Not to demean what they have done, but the present tense says that Huet is the number one goalie of confidence, with a deal expiring at year's end, and Halak has been a pleasant surprise with an interesting upside.

Nothing more, nothing less.



With Price being tagged the goalie of the future, his present assessment carries with it a great deal of weight. And that assessment have a trickle down of circumstances.

Some training camp watchers have attested to Price being the best Canadiens goalie in the last two training camps. Added to that, the Canadiens deciders know Price has passed every high ordered task handed to him so far.

Returning Price to the AHL would only serve to confirm what is already known about him. Confirming such things only wastes time.

Time is of the essense in determining not only Price's fate, but those of Huet, Halak, and then others.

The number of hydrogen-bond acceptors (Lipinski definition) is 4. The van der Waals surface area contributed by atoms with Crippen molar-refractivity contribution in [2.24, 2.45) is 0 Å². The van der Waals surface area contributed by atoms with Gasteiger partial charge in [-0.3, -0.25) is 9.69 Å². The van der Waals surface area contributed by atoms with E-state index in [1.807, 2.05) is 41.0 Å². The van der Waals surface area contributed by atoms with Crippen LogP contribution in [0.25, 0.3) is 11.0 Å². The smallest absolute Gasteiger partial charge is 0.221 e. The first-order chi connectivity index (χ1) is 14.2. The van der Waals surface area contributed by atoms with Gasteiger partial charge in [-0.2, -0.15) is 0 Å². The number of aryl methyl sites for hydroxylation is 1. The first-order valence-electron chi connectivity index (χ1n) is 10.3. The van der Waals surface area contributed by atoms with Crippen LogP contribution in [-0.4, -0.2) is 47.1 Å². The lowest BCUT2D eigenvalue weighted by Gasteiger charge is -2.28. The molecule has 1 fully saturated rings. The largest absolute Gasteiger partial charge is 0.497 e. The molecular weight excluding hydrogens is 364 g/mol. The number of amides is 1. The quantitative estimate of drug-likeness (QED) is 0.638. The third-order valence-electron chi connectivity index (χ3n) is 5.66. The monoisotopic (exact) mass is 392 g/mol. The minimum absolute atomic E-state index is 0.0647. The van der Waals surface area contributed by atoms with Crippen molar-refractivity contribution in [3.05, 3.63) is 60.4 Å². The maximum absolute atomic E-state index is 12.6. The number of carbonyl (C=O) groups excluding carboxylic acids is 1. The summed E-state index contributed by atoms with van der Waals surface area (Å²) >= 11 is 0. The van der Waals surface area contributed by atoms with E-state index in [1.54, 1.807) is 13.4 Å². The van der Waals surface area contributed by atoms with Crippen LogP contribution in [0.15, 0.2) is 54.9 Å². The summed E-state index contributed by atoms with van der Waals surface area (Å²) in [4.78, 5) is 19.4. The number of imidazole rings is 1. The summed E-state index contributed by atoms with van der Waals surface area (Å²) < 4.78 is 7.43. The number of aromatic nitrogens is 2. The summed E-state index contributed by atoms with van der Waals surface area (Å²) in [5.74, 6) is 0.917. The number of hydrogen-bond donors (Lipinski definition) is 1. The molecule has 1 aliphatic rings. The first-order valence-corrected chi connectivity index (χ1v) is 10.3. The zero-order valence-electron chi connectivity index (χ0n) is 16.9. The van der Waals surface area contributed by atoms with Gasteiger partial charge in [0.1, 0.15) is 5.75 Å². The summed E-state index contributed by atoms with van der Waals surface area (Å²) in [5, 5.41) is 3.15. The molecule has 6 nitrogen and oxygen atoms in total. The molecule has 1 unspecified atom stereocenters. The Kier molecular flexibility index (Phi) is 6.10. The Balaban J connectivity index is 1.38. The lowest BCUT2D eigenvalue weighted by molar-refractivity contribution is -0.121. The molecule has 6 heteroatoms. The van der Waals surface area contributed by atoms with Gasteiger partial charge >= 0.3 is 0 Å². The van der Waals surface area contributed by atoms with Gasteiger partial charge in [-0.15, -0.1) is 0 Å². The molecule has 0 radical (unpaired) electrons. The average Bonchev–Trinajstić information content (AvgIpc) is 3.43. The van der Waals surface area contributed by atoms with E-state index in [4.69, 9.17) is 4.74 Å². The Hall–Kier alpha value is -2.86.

Huet's impending free agaency offers the Canadiens the option of resigning him, trading him, or both. Examining how he co - habitates with a goalie fighting for his number one job will go a long way in determing his future usefullness, contract offer included.

Canadiens fans have just watched Sheldon Souray skip town with no return value, the Habs brass might shudder to think of fans perceptions should they let Huet slip away with no return.



In Halak's case, the Habs are dealing with a goaltender who has spent a half season at the AHL level, and a stint in the NHL. A just goalie evaluation normally occurs during a stoppers second go round with opposition shooters.